Anyone who’s vaguely interested in puzzles and 3D printing will be aware of the massive contribution that Aaron Siegel has made through his development of tools and techniques for making 3D printed puzzles that much more accessible. He’s not only developed some brilliant tools for helping puzzlers get their puzzles prepped for printing without support, he’s also been publishing print files for a huge variety of puzzles already in the public domain, bringing stacks of them to the attention of folks who might not otherwise have come across them…
One such puzzle is Christoph Lohe’s Cubic Octahedron
Steve Ali printed off a spare copy for me – thanks (again)!
Mine arrived as a bag of bits from the lads (probably the best way to ship it to avoid the spindly pieces possibly getting broken) so I had an extra little challenge to make sure I’d assembled the pieces properly. Once I discovered letters marking the various joints and realised there was only one orientation for the connectors to join up, I was pretty confident I was connecting the pieces up the right way… although at this point, I didn’t know what the puzzle was so had no idea what the pieces should look like – it added a little extra frisson.
With the pieces built my mind immediately went to a relative of Coffin’s Three-Piece Block – I knew there was a slightly larger four-piece version (I'm sure I have one in wood from John Devost - probably even blogged about it!) but I didn’t think the pieces were familiar so I just started trying to build something vaguely coherent… starting with a couple of pieces to see how they could be combined and when I found something that looked promising, try and introduce a third piece and so on…I had (quite!) a few false starts (even to the point of wondering if I'd assembled things properly!) before finding something that looked promising – and at this stage I should point out that the whole premise of having these pieces where the joints are all quarter-face and offset makes for a deliciously confounding puzzle – we all know just how confusing Coffin’s Three-Piece Block is with just three, smaller pieces. This one adds a piece and they’re bigger…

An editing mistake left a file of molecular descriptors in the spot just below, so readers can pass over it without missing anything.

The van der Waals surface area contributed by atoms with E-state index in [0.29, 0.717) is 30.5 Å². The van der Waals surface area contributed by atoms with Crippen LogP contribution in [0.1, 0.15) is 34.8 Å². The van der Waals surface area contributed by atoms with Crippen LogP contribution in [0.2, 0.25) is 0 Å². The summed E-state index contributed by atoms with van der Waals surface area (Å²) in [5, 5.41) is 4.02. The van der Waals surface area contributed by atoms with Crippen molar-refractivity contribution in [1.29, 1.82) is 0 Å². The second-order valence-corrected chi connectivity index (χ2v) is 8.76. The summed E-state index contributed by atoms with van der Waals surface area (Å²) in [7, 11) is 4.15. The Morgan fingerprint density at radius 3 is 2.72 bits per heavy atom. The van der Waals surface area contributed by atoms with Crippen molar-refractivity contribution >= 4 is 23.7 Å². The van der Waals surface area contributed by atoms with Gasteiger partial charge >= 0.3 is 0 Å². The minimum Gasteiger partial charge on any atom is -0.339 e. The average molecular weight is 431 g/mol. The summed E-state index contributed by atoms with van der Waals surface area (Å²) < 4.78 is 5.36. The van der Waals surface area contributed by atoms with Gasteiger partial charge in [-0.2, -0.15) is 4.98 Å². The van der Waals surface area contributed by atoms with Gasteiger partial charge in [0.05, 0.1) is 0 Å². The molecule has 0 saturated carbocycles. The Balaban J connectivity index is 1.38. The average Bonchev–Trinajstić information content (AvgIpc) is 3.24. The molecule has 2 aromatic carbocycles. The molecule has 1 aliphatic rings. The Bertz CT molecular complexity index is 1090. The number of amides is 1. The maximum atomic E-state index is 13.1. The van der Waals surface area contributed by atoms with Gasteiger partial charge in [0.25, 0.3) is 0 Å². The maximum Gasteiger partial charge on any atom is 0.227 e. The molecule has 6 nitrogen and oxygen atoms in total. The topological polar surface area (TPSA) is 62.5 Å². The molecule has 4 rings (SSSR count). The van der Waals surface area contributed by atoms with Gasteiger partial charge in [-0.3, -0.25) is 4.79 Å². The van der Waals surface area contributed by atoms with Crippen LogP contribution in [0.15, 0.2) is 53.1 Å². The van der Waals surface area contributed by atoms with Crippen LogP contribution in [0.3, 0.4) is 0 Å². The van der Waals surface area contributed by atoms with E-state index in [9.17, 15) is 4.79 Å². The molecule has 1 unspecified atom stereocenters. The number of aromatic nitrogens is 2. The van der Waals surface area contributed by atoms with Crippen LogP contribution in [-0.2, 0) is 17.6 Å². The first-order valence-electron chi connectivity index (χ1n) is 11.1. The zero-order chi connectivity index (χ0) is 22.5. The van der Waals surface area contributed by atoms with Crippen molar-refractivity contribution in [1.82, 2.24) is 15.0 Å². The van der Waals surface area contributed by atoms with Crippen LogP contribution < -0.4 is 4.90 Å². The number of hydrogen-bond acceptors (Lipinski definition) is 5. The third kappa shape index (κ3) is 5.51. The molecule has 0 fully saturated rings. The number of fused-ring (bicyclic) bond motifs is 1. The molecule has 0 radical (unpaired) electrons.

Right about now I came to realise that Christoph has added a wonderful twist to this genre – Coffin’s originals are serial assembly puzzles – you had to insert the pieces in the correct order but when you got to the end, you simply inserted the last piece… Christoph doesn’t let you do that here… he makes you work some more, even after you’ve worked out where all the pieces need to be and what their relative orientations are – that extra little kick in the pants right at the end really makes this one stand out for me.
It's a great combination of confusing and puzzling!